Banks County Middle School students
listened to the National Anthem and pledged allegiance to the
flag during a special Veterans Day ceremony at the school.
Ex-girlfriend to testify against
The ex-girlfriend of the man accused of setting the New Salem
United Methodist Church fire will testify against him next year.
Angela Wood pled guilty in federal court to seven charges for
her involvement in church arsons and agreed to testify against
Jay Scott Ballinger, according to Judith Stewart, U.S. attorney
for the Southern District of Indiana. Ballinger was indicted
for the New Year's Eve fire that took the life of Banks County
volunteer firefighter Loy Williams Jr. Ballinger has also been
charged in 30 more church fires from California to Georgia.
For her guilty plea to all charges, 36 prosecutors, in 19 states
including Georgia, have agreed not to prosecute her for any other
church arsons she allegedly helped Ballinger set. Wood was working
at a club in Athens on the night of the Banks County fire and
is not a suspect in that case.
Wood could face a 105-year maximum prison sentence and a $1.75
Ballinger's trial is set to begin on Feb. 7, 2000.
New road opens in Banks with celebration
BY SHERRY LEWIS
Community members, along with officials and Indians a Department
of Transportation, attended a ribbon-cutting ceremony last week
to open a 2.63 mile section of Hwy. 441 from Caudell Road to
The total cost of construction for this portion of the project
to four lane Hwy. 441 was $10.7 million.
DOT commissioner Wayne Shackleford praised the engineers who
worked on planning the road, the pre-construction crew and the
men and women responsible for construction.
"As long as there is time, there will be a need for safe
and efficient highways," he said. "This is a vital
link to connect those communities served by the Hwy. 441 corridor."
The Hwy. 441 four-lane project is part of the "Developmental
Highway System" approved by legislators in 1989.
"This was a sound decision to balance the state in a state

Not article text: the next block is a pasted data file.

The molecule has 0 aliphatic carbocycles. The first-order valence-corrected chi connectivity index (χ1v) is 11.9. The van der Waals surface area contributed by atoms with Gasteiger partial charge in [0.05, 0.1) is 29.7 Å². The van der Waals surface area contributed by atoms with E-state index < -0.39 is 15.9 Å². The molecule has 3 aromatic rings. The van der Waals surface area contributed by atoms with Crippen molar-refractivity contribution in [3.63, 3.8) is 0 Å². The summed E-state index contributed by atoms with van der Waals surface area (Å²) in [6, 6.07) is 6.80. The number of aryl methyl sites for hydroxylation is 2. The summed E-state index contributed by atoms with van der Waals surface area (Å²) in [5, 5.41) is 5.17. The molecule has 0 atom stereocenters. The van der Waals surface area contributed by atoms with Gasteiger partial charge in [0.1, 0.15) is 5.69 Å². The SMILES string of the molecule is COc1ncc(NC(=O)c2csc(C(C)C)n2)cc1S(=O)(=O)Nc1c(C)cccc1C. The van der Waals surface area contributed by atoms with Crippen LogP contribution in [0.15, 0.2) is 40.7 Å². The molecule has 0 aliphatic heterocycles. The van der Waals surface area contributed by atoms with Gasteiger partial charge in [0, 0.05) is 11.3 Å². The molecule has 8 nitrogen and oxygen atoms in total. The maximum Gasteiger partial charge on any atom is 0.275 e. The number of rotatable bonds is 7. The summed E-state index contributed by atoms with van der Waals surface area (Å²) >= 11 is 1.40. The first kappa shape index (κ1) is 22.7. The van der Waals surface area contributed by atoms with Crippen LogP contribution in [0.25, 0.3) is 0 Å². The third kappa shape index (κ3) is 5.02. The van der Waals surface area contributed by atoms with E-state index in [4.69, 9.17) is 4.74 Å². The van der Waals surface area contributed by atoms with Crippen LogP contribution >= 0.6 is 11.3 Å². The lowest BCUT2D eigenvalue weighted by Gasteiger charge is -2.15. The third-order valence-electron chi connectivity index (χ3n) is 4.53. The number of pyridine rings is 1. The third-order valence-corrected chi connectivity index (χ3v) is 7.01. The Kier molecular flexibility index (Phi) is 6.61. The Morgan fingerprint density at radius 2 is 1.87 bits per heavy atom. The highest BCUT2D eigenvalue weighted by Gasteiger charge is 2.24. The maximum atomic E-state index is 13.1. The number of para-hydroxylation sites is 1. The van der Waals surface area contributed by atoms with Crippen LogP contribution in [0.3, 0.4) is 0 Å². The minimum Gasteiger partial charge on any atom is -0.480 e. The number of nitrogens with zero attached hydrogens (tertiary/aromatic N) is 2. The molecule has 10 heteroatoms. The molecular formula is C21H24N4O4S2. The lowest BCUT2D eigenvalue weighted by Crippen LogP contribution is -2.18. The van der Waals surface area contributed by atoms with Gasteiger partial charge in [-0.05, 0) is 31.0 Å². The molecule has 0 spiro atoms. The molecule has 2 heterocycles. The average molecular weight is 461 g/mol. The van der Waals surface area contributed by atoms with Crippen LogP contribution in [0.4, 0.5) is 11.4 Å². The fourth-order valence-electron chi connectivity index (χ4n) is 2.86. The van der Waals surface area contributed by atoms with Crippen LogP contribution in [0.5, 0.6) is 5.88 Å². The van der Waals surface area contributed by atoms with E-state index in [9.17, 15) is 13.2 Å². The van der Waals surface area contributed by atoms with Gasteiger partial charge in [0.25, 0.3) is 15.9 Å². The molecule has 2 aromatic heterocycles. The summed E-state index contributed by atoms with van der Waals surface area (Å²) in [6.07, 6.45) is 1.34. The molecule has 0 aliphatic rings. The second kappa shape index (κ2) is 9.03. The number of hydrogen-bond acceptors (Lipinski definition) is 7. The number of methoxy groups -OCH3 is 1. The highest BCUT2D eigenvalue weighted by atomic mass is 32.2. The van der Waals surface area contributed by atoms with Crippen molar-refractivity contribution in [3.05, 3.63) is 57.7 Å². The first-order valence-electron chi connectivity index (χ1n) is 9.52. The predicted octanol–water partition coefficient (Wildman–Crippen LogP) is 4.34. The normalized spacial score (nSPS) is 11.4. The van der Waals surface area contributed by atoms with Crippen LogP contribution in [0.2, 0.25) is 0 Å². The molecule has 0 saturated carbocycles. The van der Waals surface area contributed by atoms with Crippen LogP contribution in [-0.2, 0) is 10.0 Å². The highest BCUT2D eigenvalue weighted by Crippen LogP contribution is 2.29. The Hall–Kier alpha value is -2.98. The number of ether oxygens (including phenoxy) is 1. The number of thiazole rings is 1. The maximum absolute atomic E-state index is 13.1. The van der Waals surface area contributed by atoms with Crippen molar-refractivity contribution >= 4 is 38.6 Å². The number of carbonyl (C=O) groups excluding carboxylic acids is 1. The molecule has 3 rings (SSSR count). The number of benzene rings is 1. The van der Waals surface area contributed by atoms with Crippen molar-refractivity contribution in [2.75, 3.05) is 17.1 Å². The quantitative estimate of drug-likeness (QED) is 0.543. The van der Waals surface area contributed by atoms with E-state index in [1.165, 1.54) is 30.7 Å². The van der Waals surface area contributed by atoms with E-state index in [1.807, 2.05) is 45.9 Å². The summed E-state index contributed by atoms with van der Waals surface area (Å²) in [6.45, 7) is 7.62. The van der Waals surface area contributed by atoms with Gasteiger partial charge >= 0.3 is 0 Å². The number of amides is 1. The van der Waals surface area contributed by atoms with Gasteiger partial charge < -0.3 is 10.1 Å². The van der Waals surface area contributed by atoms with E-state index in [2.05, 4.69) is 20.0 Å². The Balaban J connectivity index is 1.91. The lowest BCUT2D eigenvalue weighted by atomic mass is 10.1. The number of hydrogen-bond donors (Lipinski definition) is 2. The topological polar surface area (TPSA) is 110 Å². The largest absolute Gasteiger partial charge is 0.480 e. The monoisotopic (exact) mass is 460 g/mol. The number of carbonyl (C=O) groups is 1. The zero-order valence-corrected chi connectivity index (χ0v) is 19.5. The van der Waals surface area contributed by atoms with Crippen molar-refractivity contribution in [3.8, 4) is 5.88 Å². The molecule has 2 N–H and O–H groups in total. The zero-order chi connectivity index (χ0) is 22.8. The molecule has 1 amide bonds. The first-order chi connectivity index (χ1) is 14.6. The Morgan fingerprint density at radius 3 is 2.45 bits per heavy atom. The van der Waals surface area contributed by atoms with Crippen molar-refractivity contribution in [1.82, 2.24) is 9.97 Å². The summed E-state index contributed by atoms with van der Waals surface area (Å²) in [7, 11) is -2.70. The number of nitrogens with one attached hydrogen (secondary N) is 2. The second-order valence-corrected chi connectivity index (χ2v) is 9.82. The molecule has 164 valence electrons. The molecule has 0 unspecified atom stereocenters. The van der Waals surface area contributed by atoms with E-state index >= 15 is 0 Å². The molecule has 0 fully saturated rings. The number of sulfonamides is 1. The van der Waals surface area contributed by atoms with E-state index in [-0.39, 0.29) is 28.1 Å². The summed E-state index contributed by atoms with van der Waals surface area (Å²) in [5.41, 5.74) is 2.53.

that was growing but growing unevenly," Shackelford said.
One of the greatest factors in opening this section is the deletion
of "Deadman's Curve" on the old Hwy. 441. Banks County
Board of Commission chairman James Dumas spoke about the increased
safety of the road during his dedication address. The opening
of the four-lane road will virtually eliminate head-on collisions.
"We not only celebrate an accomplishment of engineering
and construction, but we celebrate the opening of a much safer
road that will provide safe passage around and through Banks
County for its citizens and visitors," said Dumas.
Presently, the DOT is working on a project to four-lane Hwy.
441 all the way to Hwy. 365. It will cost around $18.4 million,
according to Shackelford. The DOT will take bids on the long-awaited
Homer bypass project in January. Construction should begin next
In the future, the DOT hopes to have a four-lane corridor that
will run all the way through Georgia, from Florida to the North
Carolina state lines, Shackelford continued.
District board member Steve Reynolds opened the program and acknowledged
those responsible for the project. One of the DOT construction
engineers was Larry Caudell, a life-long resident of Banks County.
The primary contractor was Sloan Construction.
Members of American Legion Post 215 presented the colors and
Banks County High School junior Kristy Sexton performed the National
Suspect in home invasion to testify against others
BY SHERRY LEWIS
One of the suspects in the home invasion
of Maysville residents Sam and Georgia Thurmond has agreed to
testify against his alleged partners in crime.
Paul Kozachyn will plead guilty to armed robbery and testify
against his brother, Michael Kozachyn, and Bobby Wilbanks, Randal
Vaughn and Glynn "Tootsie" Boswell, in exchange for
10 years in confinement and 10 years probation. This was revealed
by district attorney Tim Madison during motion hearings in the
case that is set to go to trial in Banks County on December 13.
All of the men are charged in the April 8th armed robbery at
the Thurmond's home on Hwy. 98. The suspects allegedly broke
into the Thurmond home, beat up Mr. Thurmond, tied up the couple
and took a large sum of money, guns and jewelry from a safe in
On Monday, Superior Court judge David Motes ruled on a number
of motions, including one that denied bond to Boswell, the nephew
of the victims in this case. Motes heard testimony from Boswell's
girlfriend, Margaret Mosley. She is bound to a wheelchair and
told the judge of how he has cared for her in the past.
Boswell's attorney, Dan Summer, talked of his lifelong residency
in Banks/Jackson county and pointed out that Boswell has pled